We would like to say that sin is hiding behind the door, waiting to jump me but I find no realistic escape from the fact that evil is entirely within us. Sometimes we do evil things for personal gain, for power, promotions or even for revenge. What I find even more curious is how often, and honestly I see it in church more than anywhere else, people will hurt someone just because they can. Perhaps it gives them a sense of importance or superiority but often they lose a friend in the process and are much worse off because of it but I have seen it so often that I am no longer surprised by it but I am still perplexed.
Hurting people who are doing you no harm must serve some evolutionary goal but I can't imagine what it is. But a devil..... not in a spiritual real but in the flesh for sure.
Roger Ray, D.Min.
Posted on 3/13/2013 at 12:33pm
Good Morning Jim,
My comments are meant for you, Roger, and Lee. You and Roger seem to agree that evil originates from within human beings (i.e., there is no devil to make us do bad things), but Lee seems to change the subject to “free will.” I assume he raises that issue in the context of the issue of evil, but his observation seems to rule out any influence from supernatural forces both good and evil. Let me push you guys a bit: Lee can you be a bit more precise? Where do you come down of the origin of evil in the world? And for all of you: are we alone in the universe bereft of any supernatural forces to influence us to good or to evil? So good and or evil in the world is only the result of human motivations?
If we're talking only about the good and evil that we humans commit, then it seems to me that we don't need to go beyond ourselves to find the reasons for our actions. And this is consistent with the way we run our judicial system: Criminals who are caught are normally held responsible for their crimes.
Charlie, are you asking whether or not there is evil in the world, or is it a question of who or what causes evil? Just looking at the events of the past century should convince anyone of the existence of evil. As to its cause, if one believes that God is omniscient, omnipresent and omnipotent, then there can be no question that God causes, or at the very least, allows evil. But there's the conundrum: how can a perfect, loving God allow evil? Christians use the doctrine of free will and a modified dualism to "answer" this, but I don't find this a very satisfactory answer. I find it equally as hard to find a satisfactory response in science. I certainly have no answer, but I do believe it exists. Whether its origins are human or supernatural is moot; I just hope I have enough wisdom to recognize it when it appears and the integrity and character to confront it. Sorry to plug another author's work, but I just finished reading Bart Ehrman's "God's Problem" on this subject and recommend it.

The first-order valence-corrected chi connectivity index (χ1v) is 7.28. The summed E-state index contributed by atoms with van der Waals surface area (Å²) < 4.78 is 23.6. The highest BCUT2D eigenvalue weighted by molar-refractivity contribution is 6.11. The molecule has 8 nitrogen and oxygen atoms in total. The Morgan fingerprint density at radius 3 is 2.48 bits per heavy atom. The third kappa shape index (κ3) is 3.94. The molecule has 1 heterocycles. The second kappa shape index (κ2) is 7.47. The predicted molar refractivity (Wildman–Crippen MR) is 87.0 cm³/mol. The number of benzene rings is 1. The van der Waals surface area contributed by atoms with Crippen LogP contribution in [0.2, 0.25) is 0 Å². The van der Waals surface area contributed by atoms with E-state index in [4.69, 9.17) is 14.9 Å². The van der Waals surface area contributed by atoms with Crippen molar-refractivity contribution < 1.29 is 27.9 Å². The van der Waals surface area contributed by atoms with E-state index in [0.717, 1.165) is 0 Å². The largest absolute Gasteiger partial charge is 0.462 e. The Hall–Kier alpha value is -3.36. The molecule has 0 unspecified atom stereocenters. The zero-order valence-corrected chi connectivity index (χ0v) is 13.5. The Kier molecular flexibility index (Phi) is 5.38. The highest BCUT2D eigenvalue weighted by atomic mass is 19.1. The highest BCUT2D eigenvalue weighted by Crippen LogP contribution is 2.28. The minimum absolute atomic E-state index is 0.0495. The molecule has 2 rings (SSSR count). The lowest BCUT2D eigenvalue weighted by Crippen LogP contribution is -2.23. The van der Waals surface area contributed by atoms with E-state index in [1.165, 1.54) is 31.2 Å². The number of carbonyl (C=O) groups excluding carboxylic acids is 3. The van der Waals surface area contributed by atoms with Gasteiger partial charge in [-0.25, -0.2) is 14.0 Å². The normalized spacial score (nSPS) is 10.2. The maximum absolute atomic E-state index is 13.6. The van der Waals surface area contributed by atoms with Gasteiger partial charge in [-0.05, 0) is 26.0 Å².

By the way, have you gotten through "The Murderess"? I struggled with it in English.
Good Morning Marcia,
Thanks for the reply, and your plug for Bart’s book. You write “whether [ evil’s] origins are human or supernatural is moot.” If by “moot” you mean something like “purely academic”—like how many angels can stand at the same time on the head of a pin (an actual Middle Ages scholarly debate), I think I disagree. How one answers the question about the origins of evil will determine one’s view of reality and that will make a difference in how they live their lives, or at least that has been the historical response to the question. In part religion as an ancient and modern institution owes its origin and influence to how people answer the question—and perhaps even the science of psychiatry as well in part is concerned with the question.
I am still struggling with the book. The Greek, written from the Greek island of Skiathos near the turn of the last century, is mixed (modern and Koine), and the vocabulary is virtually all new to me—all of which makes for a difficult read.
Humans are no more than the highest form of animals. Evil in humans is the same as in say lions who kill for food, territory, threats, the pride, off springs, mates, and sometimes just because they can. Human brains allow for even more complex actions than lions just as lion are more developed than bacteria or viruses, both of the latter harming more than most humans or lions. Human societies generally don't charge bacteria, viruses or lions with sin. Fortunately, human brains development allows for significant development of social awareness, and thus capable to learn to minimize harm to others. Certainly not guaranteed, but possible. The idea of good and bad spirits outside of humans influencing human behavior is ignorant superstition passed down for thousands of years and still widely believed.
I think I would have described human beings as mammals since there are six classifications of "animal." And I agree with you about the religious term sin (it is God specific). You will notice that I did not use it in the essay, choosing instead to use the word evil to describe deliberate malicious acts against other human beings. And I don't believe I even hinted that evil was directed against God. I limited evil specifically to human beings, but I may have to reconsider that since one author tracks humanism-like characteristics to primates (De Waal, The Bonobo and the Atheist [Norton, 2013).
I agree with you and with DeWaal.
Thanks for your comments. You are a very fine teacher, but then you have had a long history of teaching. What better, i.e. meaningful way to spend one's life.
Post a Comment